by Chuck Palahniuk


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“As gleefully, vividly, hilariously obscene as you'd expect. . . . Irreverent and hugely entertaining." —NPR

From the bestselling author of Fight Club comes a dark and brilliant satire about adolescence, Hell, and the Devil.  
Madison is the thirteen-year-old daughter of a narcissistic film star and a billionaire. Abandoned at her Swiss boarding school over Christmas, she dies over the holiday, presumably of a marijuana overdose. The last thing she remembers is getting into a town car and falling asleep. Then she's waking up in Hell. Literally. Madison soon finds that she shares a cell with a motley crew of young sinners: a cheerleader, a jock, a nerd, and a punk rocker, united by their doomed fate, like an afterschool detention for the damned. Together they form an odd coalition and march across the unspeakable landscape of Hell--full of used diapers, dandruff, WiFi blackout spots, evil historical figures, and one horrific call center--to confront the Devil himself.

Product Details

ISBN-13: 9780307476531
Publisher: Knopf Doubleday Publishing Group
Publication date: 10/02/2012
Edition description: Reprint
Pages: 256
Sales rank: 92,821
Product dimensions: 5.32(w) x 7.84(h) x 0.78(d)

About the Author

CHUCK PALAHNIUK’s eleven best-selling novels—Tell-All, Pygmy, Snuff, Rant, Haunted, Lullaby, Fight Club, Diary, Survivor, Invisible Monsters, and Choke—have sold more than five million copies in the United States. He is also the author of Fugitives and Refugees, published as part of the Crown Journey Series, and the nonfiction collection Stranger Than Fiction. He lives in the Pacific Northwest.


Portland, Oregon

Date of Birth:

February 21, 1962

Place of Birth:

Pasco, Washington


B.A. in journalism, University of Oregon, 1986

Read an Excerpt


Are you there, Satan? It’s me, Madison. I’m just now arrived here, in Hell, but it’s not my fault except for maybe dying from an overdose of marijuana. Maybe I’m in Hell because I’m fat--a Real Porker. If you can go to Hell for having low self-esteem, that’s why I’m here. I wish I could lie and tell you I’m bone-thin with blond hair and big ta-tas. But, trust me, I’m fat for a really good reason.

To start with, please let me introduce myself.

How to best convey the exact sensation of being dead . . .

Yes, I know the word convey. I’m dead, not a mental defective.

Trust me, the being-dead part is much easier than the dying part. If you can watch much television, then being dead will be a cinch. Actually, watching television and surfing the Internet are really excellent practice for being dead.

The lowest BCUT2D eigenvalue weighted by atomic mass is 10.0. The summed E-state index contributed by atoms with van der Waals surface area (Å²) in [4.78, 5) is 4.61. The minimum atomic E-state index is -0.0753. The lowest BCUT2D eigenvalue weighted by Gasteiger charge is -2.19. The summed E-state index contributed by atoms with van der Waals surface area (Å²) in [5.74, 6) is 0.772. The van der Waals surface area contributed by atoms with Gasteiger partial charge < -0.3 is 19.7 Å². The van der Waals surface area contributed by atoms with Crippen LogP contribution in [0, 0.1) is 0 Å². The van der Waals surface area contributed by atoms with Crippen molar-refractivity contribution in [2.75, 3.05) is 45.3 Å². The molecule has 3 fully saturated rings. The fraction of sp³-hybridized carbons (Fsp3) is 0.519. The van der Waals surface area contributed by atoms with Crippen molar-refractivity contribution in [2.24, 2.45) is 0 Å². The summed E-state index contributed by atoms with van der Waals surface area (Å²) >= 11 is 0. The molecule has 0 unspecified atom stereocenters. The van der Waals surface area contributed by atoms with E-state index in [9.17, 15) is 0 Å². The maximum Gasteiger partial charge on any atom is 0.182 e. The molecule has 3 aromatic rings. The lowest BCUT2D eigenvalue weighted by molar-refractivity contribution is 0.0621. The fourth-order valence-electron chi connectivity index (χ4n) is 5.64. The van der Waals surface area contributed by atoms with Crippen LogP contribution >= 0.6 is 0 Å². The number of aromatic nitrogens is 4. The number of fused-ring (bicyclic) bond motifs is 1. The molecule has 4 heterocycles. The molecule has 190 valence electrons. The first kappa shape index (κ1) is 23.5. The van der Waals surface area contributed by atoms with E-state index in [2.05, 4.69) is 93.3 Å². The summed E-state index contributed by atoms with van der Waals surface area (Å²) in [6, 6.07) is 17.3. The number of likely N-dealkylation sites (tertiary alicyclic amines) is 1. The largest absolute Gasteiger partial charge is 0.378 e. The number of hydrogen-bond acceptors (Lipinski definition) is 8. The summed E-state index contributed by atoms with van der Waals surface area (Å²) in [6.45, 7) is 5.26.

The closest way I can describe death is to compare it to when my mom boots up her notebook computer and hacks into the surveillance system of our house in Mazatlan or Banff. “Look,” she’d say, turning the screen sideways for me to see, “it’s snowing.” Glowing softly on the computer would be the interior of our Milan house, the sitting room, with snow falling outside the big windows, and by long distance, holding down her Control, Alt and W keys, my mom would draw open the sitting room drapes all the way. Pressing the Control and D keys, she’d dim the lights by remote control and we’d both sit, on a train or in a rented town car or aboard a leased jet, watching the pretty winter view through the windows of that empty house displayed on her computer screen. With the Control and F keys, she’d light a fire in the gas fireplace, and we’d listen to the hush of the Italian snow falling, the crackle of the flames via the audio monitors of the security system. After that, my mom would keyboard into the system for our house in Cape Town. Then log on to view our house in Brentwood. She could simultaneously be all places but no place, mooning over sunsets and foliage everywhere except where she actually was. At best, a sentry. At worst, a voyeur.

My mom will kill half a day on her notebook computer just looking at empty rooms full of our furniture. Tweaking the thermostat by remote control. Turning down the lights and choosing the right level of soft music to play in each room. “Just to keep the cat burglars guessing,” she’d tell me. She’d toggle from camera to camera, watching the Somali maid clean our house in Paris. Hunched over her computer screen, she’d sigh and say, “My crocus are blooming in London. . . .”

From behind his open business section of the Times, my dad would say, “The plural is crocuses.”

Probably my mom would cackle then, hitting her Control and L keys to lock a maid inside a bathroom from three continents away because the tile didn’t look adequately polished. To her this passed for way-wicked, good fun. It’s affecting the environment without being physically present. Consumption in absentia. Like having a hit song you recorded decades ago still occupy the mind of a Chinese sweatshop worker you’ll never meet. It’s power, but a kind of pointless, impotent power.

On the computer screen a maid would place a vase filled with fresh-cut peonies on the windowsill of our house in Dubai, and my mom would spy by satellite, turning down the air-conditioning, colder and colder, with a tapping keystroke via her wireless connection, chilling that house, that one room, meat-locker cold, ski-slope cold, spending a king’s ransom on Freon and electric power, trying to make some doomed ten bucks’ worth of pretty pink flowers last one more day.